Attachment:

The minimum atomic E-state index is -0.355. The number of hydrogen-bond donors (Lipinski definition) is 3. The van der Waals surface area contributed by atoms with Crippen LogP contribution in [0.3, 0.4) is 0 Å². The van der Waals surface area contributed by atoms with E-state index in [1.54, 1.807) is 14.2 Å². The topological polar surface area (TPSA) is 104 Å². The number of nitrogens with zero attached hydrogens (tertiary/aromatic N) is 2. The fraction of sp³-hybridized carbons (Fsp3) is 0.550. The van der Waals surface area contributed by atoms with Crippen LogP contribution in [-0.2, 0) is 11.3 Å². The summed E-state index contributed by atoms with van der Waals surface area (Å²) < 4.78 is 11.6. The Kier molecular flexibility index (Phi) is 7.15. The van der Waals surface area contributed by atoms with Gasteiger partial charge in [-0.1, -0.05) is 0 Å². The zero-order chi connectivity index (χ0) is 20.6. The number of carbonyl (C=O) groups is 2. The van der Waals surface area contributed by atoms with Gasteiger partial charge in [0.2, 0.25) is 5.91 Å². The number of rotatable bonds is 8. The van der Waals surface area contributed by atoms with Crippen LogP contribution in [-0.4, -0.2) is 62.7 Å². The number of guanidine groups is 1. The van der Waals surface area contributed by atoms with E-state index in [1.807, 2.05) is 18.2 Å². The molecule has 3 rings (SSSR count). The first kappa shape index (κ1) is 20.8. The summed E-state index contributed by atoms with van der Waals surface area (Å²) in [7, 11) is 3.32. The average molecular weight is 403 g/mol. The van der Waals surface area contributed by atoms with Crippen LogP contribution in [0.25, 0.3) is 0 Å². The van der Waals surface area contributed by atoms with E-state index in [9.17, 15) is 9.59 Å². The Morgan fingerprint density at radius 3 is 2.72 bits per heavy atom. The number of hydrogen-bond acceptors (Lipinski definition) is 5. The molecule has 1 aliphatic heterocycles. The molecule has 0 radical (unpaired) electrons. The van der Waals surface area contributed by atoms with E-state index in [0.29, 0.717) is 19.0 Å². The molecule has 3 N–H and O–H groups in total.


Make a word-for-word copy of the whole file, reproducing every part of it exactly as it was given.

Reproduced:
The minimum atomic E-state index is -0.355. The number of hydrogen-bond donors (Lipinski definition) is 3. The van der Waals surface area contributed by atoms with Crippen LogP contribution in [0.3, 0.4) is 0 Å². The van der Waals surface area contributed by atoms with E-state index in [1.54, 1.807) is 14.2 Å². The topological polar surface area (TPSA) is 104 Å². The number of nitrogens with zero attached hydrogens (tertiary/aromatic N) is 2. The fraction of sp³-hybridized carbons (Fsp3) is 0.550. The van der Waals surface area contributed by atoms with Crippen LogP contribution in [-0.2, 0) is 11.3 Å². The summed E-state index contributed by atoms with van der Waals surface area (Å²) < 4.78 is 11.6. The Kier molecular flexibility index (Phi) is 7.15. The van der Waals surface area contributed by atoms with Gasteiger partial charge in [-0.1, -0.05) is 0 Å². The zero-order chi connectivity index (χ0) is 20.6. The number of carbonyl (C=O) groups is 2. The van der Waals surface area contributed by atoms with Gasteiger partial charge in [0.2, 0.25) is 5.91 Å². The number of rotatable bonds is 8. The van der Waals surface area contributed by atoms with Crippen LogP contribution in [-0.4, -0.2) is 62.7 Å². The number of guanidine groups is 1. The van der Waals surface area contributed by atoms with E-state index in [1.807, 2.05) is 18.2 Å². The molecule has 3 rings (SSSR count). The first kappa shape index (κ1) is 20.8. The summed E-state index contributed by atoms with van der Waals surface area (Å²) in [7, 11) is 3.32. The average molecular weight is 403 g/mol. The van der Waals surface area contributed by atoms with Crippen LogP contribution in [0.25, 0.3) is 0 Å². The van der Waals surface area contributed by atoms with E-state index in [9.17, 15) is 9.59 Å². The Morgan fingerprint density at radius 3 is 2.72 bits per heavy atom. The number of hydrogen-bond acceptors (Lipinski definition) is 5. The molecule has 1 aliphatic heterocycles. The molecule has 0 radical (unpaired) electrons. The van der Waals surface area contributed by atoms with E-state index in [0.29, 0.717) is 19.0 Å². The molecule has 3 N–H and O–H groups in total.